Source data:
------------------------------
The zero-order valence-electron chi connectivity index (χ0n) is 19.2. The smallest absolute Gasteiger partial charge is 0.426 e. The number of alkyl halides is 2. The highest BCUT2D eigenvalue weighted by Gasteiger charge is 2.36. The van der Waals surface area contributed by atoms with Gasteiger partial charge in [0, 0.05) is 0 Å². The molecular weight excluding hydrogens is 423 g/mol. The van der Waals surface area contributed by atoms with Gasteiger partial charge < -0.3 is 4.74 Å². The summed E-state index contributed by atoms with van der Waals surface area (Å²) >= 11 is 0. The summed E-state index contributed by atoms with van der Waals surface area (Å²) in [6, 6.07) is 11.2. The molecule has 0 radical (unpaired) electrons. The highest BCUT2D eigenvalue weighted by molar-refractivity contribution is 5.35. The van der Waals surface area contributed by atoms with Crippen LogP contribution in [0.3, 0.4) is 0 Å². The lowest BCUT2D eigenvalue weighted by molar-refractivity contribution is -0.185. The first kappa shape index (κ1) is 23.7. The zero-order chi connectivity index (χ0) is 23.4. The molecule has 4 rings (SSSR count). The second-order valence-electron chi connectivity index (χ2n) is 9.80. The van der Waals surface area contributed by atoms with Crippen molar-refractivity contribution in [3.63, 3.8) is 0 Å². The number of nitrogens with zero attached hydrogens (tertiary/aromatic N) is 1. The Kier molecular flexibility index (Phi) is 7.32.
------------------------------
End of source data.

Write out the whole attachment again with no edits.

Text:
The zero-order valence-electron chi connectivity index (χ0n) is 19.2. The smallest absolute Gasteiger partial charge is 0.426 e. The number of alkyl halides is 2. The highest BCUT2D eigenvalue weighted by Gasteiger charge is 2.36. The van der Waals surface area contributed by atoms with Gasteiger partial charge in [0, 0.05) is 0 Å². The molecular weight excluding hydrogens is 423 g/mol. The van der Waals surface area contributed by atoms with Gasteiger partial charge < -0.3 is 4.74 Å². The summed E-state index contributed by atoms with van der Waals surface area (Å²) >= 11 is 0. The summed E-state index contributed by atoms with van der Waals surface area (Å²) in [6, 6.07) is 11.2. The molecule has 0 radical (unpaired) electrons. The highest BCUT2D eigenvalue weighted by molar-refractivity contribution is 5.35. The van der Waals surface area contributed by atoms with Crippen LogP contribution in [0.3, 0.4) is 0 Å². The lowest BCUT2D eigenvalue weighted by molar-refractivity contribution is -0.185. The first kappa shape index (κ1) is 23.7. The zero-order chi connectivity index (χ0) is 23.4. The molecule has 4 rings (SSSR count). The second-order valence-electron chi connectivity index (χ2n) is 9.80. The van der Waals surface area contributed by atoms with Crippen molar-refractivity contribution in [3.63, 3.8) is 0 Å². The number of nitrogens with zero attached hydrogens (tertiary/aromatic N) is 1. The Kier molecular flexibility index (Phi) is 7.32.